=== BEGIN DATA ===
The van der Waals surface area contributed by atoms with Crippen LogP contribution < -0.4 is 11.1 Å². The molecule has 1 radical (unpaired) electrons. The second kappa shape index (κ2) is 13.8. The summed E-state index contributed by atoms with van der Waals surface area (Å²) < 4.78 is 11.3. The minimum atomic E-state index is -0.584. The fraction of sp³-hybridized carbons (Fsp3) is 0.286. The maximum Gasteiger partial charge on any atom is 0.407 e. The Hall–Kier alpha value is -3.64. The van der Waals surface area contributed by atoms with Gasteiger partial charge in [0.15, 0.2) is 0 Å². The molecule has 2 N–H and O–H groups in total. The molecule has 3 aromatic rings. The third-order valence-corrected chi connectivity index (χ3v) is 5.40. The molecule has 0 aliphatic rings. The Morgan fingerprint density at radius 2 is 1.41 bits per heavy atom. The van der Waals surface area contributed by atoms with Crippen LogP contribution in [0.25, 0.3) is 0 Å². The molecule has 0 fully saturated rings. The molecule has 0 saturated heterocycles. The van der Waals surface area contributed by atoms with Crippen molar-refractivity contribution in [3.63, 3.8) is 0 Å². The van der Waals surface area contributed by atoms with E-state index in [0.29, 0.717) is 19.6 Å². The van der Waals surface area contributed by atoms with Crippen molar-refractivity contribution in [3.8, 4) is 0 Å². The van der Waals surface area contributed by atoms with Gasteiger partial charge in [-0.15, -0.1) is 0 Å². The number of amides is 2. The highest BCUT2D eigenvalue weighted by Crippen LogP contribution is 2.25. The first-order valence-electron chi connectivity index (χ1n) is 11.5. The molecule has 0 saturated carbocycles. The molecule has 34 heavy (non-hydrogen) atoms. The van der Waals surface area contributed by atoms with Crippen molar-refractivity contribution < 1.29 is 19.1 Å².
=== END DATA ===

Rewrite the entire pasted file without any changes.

The van der Waals surface area contributed by atoms with Crippen LogP contribution < -0.4 is 11.1 Å². The molecule has 1 radical (unpaired) electrons. The second kappa shape index (κ2) is 13.8. The summed E-state index contributed by atoms with van der Waals surface area (Å²) < 4.78 is 11.3. The minimum atomic E-state index is -0.584. The fraction of sp³-hybridized carbons (Fsp3) is 0.286. The maximum Gasteiger partial charge on any atom is 0.407 e. The Hall–Kier alpha value is -3.64. The van der Waals surface area contributed by atoms with Gasteiger partial charge in [0.15, 0.2) is 0 Å². The molecule has 2 N–H and O–H groups in total. The molecule has 3 aromatic rings. The third-order valence-corrected chi connectivity index (χ3v) is 5.40. The molecule has 0 aliphatic rings. The Morgan fingerprint density at radius 2 is 1.41 bits per heavy atom. The van der Waals surface area contributed by atoms with Crippen LogP contribution in [0.25, 0.3) is 0 Å². The molecule has 0 fully saturated rings. The molecule has 0 saturated heterocycles. The van der Waals surface area contributed by atoms with Crippen molar-refractivity contribution in [3.63, 3.8) is 0 Å². The van der Waals surface area contributed by atoms with E-state index in [0.29, 0.717) is 19.6 Å². The van der Waals surface area contributed by atoms with Crippen molar-refractivity contribution in [3.8, 4) is 0 Å². The van der Waals surface area contributed by atoms with Gasteiger partial charge in [-0.15, -0.1) is 0 Å². The number of amides is 2. The highest BCUT2D eigenvalue weighted by Crippen LogP contribution is 2.25. The first-order valence-electron chi connectivity index (χ1n) is 11.5. The molecule has 0 saturated carbocycles. The molecule has 34 heavy (non-hydrogen) atoms. The van der Waals surface area contributed by atoms with Crippen molar-refractivity contribution < 1.29 is 19.1 Å².